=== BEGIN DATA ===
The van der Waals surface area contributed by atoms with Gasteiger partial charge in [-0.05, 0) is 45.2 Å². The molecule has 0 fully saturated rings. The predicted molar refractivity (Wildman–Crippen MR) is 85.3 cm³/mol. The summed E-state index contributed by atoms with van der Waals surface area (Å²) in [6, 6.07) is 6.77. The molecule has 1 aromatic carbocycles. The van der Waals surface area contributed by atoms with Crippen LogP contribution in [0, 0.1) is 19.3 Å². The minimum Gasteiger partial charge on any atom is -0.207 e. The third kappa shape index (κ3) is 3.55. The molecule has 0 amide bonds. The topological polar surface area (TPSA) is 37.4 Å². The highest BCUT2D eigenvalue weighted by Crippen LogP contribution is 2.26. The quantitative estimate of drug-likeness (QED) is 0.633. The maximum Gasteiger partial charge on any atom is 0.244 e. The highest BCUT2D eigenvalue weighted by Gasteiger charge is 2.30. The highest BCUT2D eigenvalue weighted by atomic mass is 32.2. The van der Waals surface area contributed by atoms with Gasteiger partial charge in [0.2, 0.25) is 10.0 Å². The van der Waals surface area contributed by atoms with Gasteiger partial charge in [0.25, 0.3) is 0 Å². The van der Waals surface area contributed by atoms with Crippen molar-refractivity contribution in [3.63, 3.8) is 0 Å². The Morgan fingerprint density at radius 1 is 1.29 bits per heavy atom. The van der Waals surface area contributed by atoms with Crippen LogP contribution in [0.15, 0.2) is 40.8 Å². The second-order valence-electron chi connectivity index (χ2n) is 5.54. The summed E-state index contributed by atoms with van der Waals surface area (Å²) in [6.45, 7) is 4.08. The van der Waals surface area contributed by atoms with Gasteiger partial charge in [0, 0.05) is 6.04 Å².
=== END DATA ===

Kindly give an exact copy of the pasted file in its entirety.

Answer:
The van der Waals surface area contributed by atoms with Gasteiger partial charge in [-0.05, 0) is 45.2 Å². The molecule has 0 fully saturated rings. The predicted molar refractivity (Wildman–Crippen MR) is 85.3 cm³/mol. The summed E-state index contributed by atoms with van der Waals surface area (Å²) in [6, 6.07) is 6.77. The molecule has 1 aromatic carbocycles. The van der Waals surface area contributed by atoms with Crippen LogP contribution in [0, 0.1) is 19.3 Å². The minimum Gasteiger partial charge on any atom is -0.207 e. The third kappa shape index (κ3) is 3.55. The molecule has 0 amide bonds. The topological polar surface area (TPSA) is 37.4 Å². The highest BCUT2D eigenvalue weighted by Crippen LogP contribution is 2.26. The quantitative estimate of drug-likeness (QED) is 0.633. The maximum Gasteiger partial charge on any atom is 0.244 e. The highest BCUT2D eigenvalue weighted by Gasteiger charge is 2.30. The highest BCUT2D eigenvalue weighted by atomic mass is 32.2. The van der Waals surface area contributed by atoms with Gasteiger partial charge in [0.2, 0.25) is 10.0 Å². The van der Waals surface area contributed by atoms with Gasteiger partial charge in [0.25, 0.3) is 0 Å². The van der Waals surface area contributed by atoms with Crippen molar-refractivity contribution in [3.63, 3.8) is 0 Å². The Morgan fingerprint density at radius 1 is 1.29 bits per heavy atom. The van der Waals surface area contributed by atoms with Crippen LogP contribution in [0.15, 0.2) is 40.8 Å². The second-order valence-electron chi connectivity index (χ2n) is 5.54. The summed E-state index contributed by atoms with van der Waals surface area (Å²) in [6.45, 7) is 4.08. The van der Waals surface area contributed by atoms with Gasteiger partial charge in [0, 0.05) is 6.04 Å².